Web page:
Dysregulation of the Brain’s Reward Learning System Is Identified by Scientists as a Potential Driver and Treatment Target for Cocaine Addiction
A Mount Sinai-led team of researchers has shed new light on the ways in which cocaine addiction dysregulates the normal function of dopamine neurons and thus the brain’s ability to process and respond to reward-related information, making it more difficult for individuals to change their addictive behaviors.
Their insights into the neural mechanisms that mediate and maintain continued cocaine use, reported in the journal Neuron, could potentially lead to interventions to modify and even prevent this addiction.
“Previous research, mostly in animal models, has suggested that chronic cocaine use degrades the normal functioning of dopamine, a neurotransmitter widely implicated in reward, motivation, and learning,” said Rita Z. Goldstein, PhD, the Mount Sinai Professor in Neuroimaging of Addiction at the Icahn School of Medicine at Mount Sinai and senior author of the work.
“In people with chronic cocaine addiction we observed a striking reduction in the way their reward system—a set of connected regions along the brain’s dopamine pathways—responds to the outcomes of the person’s decisions,” Dr. Goldstein added. “Instead of signaling clearly when an unexpected reward was received and broadcasting this information throughout the brain to inform future decisions, the signal was attenuated, making it harder to learn from experience and modify decision-making to obtain better outcomes. This finding could potentially inform therapeutic strategies to target addictive cocaine use behaviors, which are especially difficult to change since this system is not functioning properly.”
The study was designed to investigate whether people with chronic cocaine use disorder demonstrate differences in how their brains process and represent prediction “errors”—discrepancies between what an individual expects to receive as a reward and what they actually receive. This difference is used as a “teaching signal” by the brain to guide learning and adaptive decision-making.
For their study, researchers used a simple decision-making task inspired by studies of dopamine neurons in animal models to measure different kinds of reward responses in the ventral striatum, a brain region that receives dense dopaminergic inputs. The results showed that prediction error responses in the ventral striatum reflected “utility” prediction errors—errors that incorporate an individual’s subjective experience of reward as informed by their unique preferences for risk and uncertainty. Importantly, utility prediction error responses were found to be significantly reduced in people with cocaine addiction, who were generally more risk-tolerant, especially those who began using cocaine in early adolescence.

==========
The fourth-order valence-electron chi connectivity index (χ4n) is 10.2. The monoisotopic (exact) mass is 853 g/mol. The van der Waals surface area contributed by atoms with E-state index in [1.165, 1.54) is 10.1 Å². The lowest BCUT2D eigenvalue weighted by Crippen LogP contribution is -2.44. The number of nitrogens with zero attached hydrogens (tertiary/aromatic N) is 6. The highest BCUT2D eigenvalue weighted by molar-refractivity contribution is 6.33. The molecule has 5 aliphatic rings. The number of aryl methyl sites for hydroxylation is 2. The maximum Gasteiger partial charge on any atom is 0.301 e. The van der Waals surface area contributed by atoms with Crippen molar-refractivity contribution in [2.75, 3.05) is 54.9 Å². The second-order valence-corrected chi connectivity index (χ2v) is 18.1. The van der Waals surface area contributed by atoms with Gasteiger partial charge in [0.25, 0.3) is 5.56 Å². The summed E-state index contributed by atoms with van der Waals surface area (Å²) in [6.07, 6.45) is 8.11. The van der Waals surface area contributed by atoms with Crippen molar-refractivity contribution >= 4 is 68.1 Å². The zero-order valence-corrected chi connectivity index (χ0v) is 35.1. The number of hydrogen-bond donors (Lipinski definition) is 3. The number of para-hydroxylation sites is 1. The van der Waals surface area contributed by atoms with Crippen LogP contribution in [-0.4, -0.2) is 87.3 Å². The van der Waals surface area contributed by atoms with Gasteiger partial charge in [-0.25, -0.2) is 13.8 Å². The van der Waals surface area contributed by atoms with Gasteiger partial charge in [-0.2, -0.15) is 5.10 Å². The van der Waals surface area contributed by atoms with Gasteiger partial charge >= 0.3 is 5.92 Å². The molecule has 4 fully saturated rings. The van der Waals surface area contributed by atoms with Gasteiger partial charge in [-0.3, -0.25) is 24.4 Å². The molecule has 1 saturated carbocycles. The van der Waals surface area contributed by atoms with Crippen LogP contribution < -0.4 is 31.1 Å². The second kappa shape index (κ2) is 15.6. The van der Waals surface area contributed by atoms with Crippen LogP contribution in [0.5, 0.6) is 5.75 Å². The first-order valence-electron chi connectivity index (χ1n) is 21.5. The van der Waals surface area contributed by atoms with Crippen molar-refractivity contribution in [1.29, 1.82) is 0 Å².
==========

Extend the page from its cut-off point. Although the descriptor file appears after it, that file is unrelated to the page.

“Our work firmly establishes that compared to non-addicted individuals, and despite generally intact reward expectations, people with cocaine addiction demonstrate weaker responses to actual rewards in the brain’s reward system, particularly the ventral striatum,” explains Anna Konova, PhD, Assistant Professor of Psychiatry at Rutgers University and first author on the study. “This is important because these responses are crucial for the fidelity of the prediction error signal as a teaching signal. A reduced reward signal may contribute to addictive behavior by diminishing an individual’s ability to respond to the harmful effects of a drug, or the value of other, healthier alternatives to drug use.”
Researchers suggest that understanding the precise mechanisms of prediction error alterations that drive addiction could lead to novel, targeted interventions designed to restore the aberrant teaching signal. More specifically, their study points out that therapeutic strategies that aim to boost the impact of one’s decisions—namely the perception of received rewards—could be valuable for normalizing prediction error signaling and the ability of the individual to learn from their addiction experiences.
“We’ve gone further than any prior study to characterize the mechanistic source of prediction error disruptions in people with clinically defined cocaine disruption and believe researchers can build on these findings to explore innovative new treatments and prevention strategies,” said Dr. Goldstein. She also serves as Director of the Neuroimaging of Addictions and Related Conditions (NARC) Research Program at Icahn Mount Sinai.
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